[53] A distinction has in my view also to be made between "removal from office" and "retirement from the public service". These concepts are not the same. The latter is the consequence of the former. There are, for example, other grounds for retirement from the public service, such as reaching a certain age or, as in this case, the abolition of the office held by the public officer (for reasons of reorganisation or otherwise). The majority states, in [32] of the judgment, that the Appellant's retirement from the public service was the inevitable consequence of the abolition of his office. I take it that this statement is confined to the particulars of this case. But, generally speaking, I would be unable to agree that that consequence is as inevitable as the majority holds it to be. As a matter of fact, the majority itself seems to have conceded this in [30] of the judgment where it is stated that "(o)nce the Appellant's office was abolished... he would ... cease to be in the public service in the absence of special circumstances'' In the view of the majority these special circumstances were absent in the present case. Hence, in this case the retirement was deemed inevitable. Be that as it may, the point is that if these special circumstances do occur, a public officer whose office is abolished would not cease to be in the public service. If that is so, the retirement is not inevitable.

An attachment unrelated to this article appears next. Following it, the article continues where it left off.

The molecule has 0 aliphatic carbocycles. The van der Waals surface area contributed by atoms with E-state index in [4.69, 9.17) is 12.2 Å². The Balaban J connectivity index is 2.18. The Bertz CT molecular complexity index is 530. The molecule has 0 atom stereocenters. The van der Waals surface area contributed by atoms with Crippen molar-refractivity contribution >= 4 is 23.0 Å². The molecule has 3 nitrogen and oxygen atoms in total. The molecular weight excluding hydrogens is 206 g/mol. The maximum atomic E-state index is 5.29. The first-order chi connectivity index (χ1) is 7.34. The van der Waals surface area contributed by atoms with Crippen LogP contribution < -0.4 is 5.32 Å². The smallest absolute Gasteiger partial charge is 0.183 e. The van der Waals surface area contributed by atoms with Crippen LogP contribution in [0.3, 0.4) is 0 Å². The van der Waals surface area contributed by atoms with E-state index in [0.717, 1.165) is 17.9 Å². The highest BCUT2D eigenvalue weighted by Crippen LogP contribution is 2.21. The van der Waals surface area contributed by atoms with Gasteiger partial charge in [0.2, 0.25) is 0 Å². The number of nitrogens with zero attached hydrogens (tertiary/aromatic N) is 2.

[54] The special circumstances the majority has referred to are situations wherein an officer whose office has been or is about to be abolished, has been offered "another pensionable office not less in value than the office of which he was the substantive holder immediately before such abolition or reorganisation" and subsequently has accepted that offer. This is a situation which is expressly referred to in Regulation 23 of the Pensions Regulations 1947 to the extent that it provides that the officer is not entitled to receive a pension if he refuses the offer. On the face of it, this provision merely seems to provide the Government with an reason not to grant a pension if this particular situation occurs. And in 1947 that was probably exactly what it was meant to provide. It clearly does not say that there is any obligation on the part of the Government to make an endeavour to offer the officer alternative employment within the public service. However, time has not stood still. Barbados has come a long way since 1947. More elevated norms and standards have emerged with regard to the treatment of employees in general and public servants in particular.